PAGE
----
The Foodie Backlash Is Upon Us

Journalist Dylan Matthews hates the role food plays in his life and in society today.

<a href=https://www.youtube.com/watch?v=dPI-mRFEIH0>KatyPerryVevo</a>YouTube


In her latest music video, pop star Katy Perry is doused in flour, kneaded like dough, draped with chopped vegetables, and stirred into a pot of bubbling liquid by a team of young, attractive male cooks. At one point, celebrity chef Roy Choi of socially minded fast-food joint Loco’l tastes her and purses his lips in satisfaction. Whether you fall for Perry’s “Bon Appétitvideo or find it unappetizing, there’s no denying that it targets a huge demographic: today’s restaurant-obsessed, foodporn-sharing, cooking-show binging millennials.

According to a survey by data analytics firm YPulse, 46 percent of 25- to 33-year-olds consider themselves “foodies.” A quick look at Instagram erases any doubt: There are currently over 57 million posts tagged with #foodie, 122 million with #foodporn. And millennials appear to be passing this obsession down to younger generations: A study by investment bank Piper Jaffray found that teens now spend more money on food than they do on clothing.

But not everyone spends their free time choosing filters for close-ups of lemon cream pie or sending Snapchats of their activated charcoal lattes. Political junkie Dylan Matthews, 27, who helped found Vox, lives and works in Washington, DC, a city enjoying quite the food renaissance. And yet Matthews, who joined us on our latest episode of our food politics podcast Bite, says he’s just not that into food. “I hate that food occupies the role it does in my life, and in society at large,” he once wrote.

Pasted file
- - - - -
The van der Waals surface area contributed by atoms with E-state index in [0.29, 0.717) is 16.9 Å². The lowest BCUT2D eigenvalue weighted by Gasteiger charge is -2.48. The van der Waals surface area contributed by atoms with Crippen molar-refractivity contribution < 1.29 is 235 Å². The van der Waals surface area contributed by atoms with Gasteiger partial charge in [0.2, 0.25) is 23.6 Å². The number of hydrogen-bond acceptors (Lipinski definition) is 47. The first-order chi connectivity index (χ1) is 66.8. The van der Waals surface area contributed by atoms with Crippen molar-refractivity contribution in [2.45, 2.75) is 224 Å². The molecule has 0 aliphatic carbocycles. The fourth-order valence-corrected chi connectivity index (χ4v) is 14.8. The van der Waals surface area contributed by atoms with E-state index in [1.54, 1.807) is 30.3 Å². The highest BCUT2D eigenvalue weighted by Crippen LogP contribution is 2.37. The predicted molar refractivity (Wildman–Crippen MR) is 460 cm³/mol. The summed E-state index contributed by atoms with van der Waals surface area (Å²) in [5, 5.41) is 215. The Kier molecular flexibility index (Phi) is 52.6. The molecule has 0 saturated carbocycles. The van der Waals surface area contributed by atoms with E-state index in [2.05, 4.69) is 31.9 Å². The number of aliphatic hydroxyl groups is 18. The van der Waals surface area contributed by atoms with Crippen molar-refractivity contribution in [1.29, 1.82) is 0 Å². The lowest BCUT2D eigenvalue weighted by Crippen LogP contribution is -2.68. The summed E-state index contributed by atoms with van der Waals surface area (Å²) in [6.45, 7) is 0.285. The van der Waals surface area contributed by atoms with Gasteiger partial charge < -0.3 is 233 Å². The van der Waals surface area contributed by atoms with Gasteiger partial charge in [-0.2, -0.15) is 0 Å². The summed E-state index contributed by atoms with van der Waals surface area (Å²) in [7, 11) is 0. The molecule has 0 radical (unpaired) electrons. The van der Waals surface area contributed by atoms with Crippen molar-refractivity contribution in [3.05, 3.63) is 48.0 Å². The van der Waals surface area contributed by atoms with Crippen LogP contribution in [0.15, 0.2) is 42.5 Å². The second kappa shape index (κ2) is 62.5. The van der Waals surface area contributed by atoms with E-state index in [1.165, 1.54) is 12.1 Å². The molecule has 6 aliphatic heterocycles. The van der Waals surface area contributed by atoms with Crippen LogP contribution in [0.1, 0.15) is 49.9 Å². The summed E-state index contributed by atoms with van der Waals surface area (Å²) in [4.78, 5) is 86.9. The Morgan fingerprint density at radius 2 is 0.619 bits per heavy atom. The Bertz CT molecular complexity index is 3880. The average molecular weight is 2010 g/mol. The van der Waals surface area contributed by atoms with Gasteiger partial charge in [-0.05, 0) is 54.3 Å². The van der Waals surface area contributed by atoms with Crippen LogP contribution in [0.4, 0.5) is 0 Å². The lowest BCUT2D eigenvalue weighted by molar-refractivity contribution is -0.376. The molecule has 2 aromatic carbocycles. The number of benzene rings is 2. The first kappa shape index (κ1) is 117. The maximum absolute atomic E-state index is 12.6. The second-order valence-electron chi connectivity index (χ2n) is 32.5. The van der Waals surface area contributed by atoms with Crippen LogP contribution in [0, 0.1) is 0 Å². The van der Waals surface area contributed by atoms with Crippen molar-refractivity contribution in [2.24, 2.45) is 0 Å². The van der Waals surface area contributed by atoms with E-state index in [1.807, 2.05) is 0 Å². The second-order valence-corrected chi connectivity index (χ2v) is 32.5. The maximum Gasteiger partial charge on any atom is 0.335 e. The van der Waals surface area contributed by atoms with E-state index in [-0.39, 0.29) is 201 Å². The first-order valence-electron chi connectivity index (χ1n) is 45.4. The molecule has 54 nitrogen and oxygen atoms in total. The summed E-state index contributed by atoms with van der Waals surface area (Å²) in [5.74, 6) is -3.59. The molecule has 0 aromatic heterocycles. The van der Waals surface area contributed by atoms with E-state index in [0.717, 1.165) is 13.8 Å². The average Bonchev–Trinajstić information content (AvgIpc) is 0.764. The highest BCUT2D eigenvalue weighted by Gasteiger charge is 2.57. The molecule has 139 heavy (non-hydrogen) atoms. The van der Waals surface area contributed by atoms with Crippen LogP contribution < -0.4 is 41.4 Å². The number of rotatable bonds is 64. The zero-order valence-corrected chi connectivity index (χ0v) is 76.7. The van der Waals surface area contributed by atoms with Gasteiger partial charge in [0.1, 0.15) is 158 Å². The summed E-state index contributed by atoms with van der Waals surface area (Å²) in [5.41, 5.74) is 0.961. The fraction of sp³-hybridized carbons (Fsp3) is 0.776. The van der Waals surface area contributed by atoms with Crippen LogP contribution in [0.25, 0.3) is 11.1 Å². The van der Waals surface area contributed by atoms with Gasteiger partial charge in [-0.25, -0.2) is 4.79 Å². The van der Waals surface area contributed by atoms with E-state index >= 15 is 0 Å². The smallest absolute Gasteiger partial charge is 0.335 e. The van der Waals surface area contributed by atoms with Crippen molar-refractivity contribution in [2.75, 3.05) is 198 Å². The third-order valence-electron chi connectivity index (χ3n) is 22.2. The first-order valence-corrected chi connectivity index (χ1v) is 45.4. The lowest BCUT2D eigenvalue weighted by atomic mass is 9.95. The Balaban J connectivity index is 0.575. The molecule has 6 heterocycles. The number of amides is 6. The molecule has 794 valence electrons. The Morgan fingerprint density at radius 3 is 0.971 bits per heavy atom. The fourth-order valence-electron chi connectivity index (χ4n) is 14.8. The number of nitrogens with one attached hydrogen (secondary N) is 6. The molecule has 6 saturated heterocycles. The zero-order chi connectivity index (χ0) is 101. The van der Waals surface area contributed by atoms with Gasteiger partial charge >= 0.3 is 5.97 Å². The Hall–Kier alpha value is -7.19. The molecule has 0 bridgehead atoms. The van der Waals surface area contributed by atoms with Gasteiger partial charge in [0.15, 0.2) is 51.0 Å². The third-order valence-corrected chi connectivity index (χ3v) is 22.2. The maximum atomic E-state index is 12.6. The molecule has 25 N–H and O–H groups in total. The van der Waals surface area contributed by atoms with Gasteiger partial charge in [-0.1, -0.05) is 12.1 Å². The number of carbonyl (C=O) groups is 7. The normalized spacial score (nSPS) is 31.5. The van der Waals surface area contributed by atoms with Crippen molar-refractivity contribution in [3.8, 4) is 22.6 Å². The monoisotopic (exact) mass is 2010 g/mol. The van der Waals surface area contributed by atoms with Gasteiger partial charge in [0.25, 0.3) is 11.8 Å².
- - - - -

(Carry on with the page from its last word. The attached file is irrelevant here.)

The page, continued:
“I eat to survive,” he tells co-host Tom Philpott. “I actively loathe cooking.” Matthews guesses his aversion may stem in part from his upbringing, which had a “pretty utilitarian view of food. I think if I grew up in a household where food was more of a cultural component, it may have been different,” he said. He also says he’s on the autism spectrum and “there are certain textures that I just sort of reject.”

Dylan Matthews Vox.com

At one point in 2015, Matthews tried Soylent, Silicon Valley’s much-hyped meal replacement drink. Matthews thought it was going to solve all his problems—until he decided it was too hard to make and required too much planning, because once mixed, it only lasts 48 hours. (The current version of Soylent comes already mixed in individual bottles—Matthews says he drinks it for dinner from time to time.)

When Matthews does have to appease foodie friends or colleagues, he turns to certain restaurants. Here’s his list of DC eateries for people who aren’t that into eating:

  • Little Sesame Hummus Shop, 18th Street NW. “It’s connected to a fancier restaurant so it’s got great seating and I’ll have lunch with a lot of sources there.”
  • Keren, an Eritrean restaurant on Florida Avenue NW.  “It’s very inexpensive, and nice, and a really great sit-down place.”
  • DuPont Market, 18th and S Street. “A great little bodega with a great sandwich counter. If you like meat, they have an amazing Italian sandwich with salami, prosciutto, and pepperoni. I like their hummus and feta and avocado sandwich.” (Which smells suspiciously like a foodie recommendation to us).

DOES IT FEEL LIKE POLITICS IS AT A BREAKING POINT?

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It sure feels that way to me, and here at Mother Jones, we’ve been thinking a lot about what journalism needs to do differently, and how we can have the biggest impact.

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Signed by Clara Jeffery

Clara Jeffery, Editor-in-Chief

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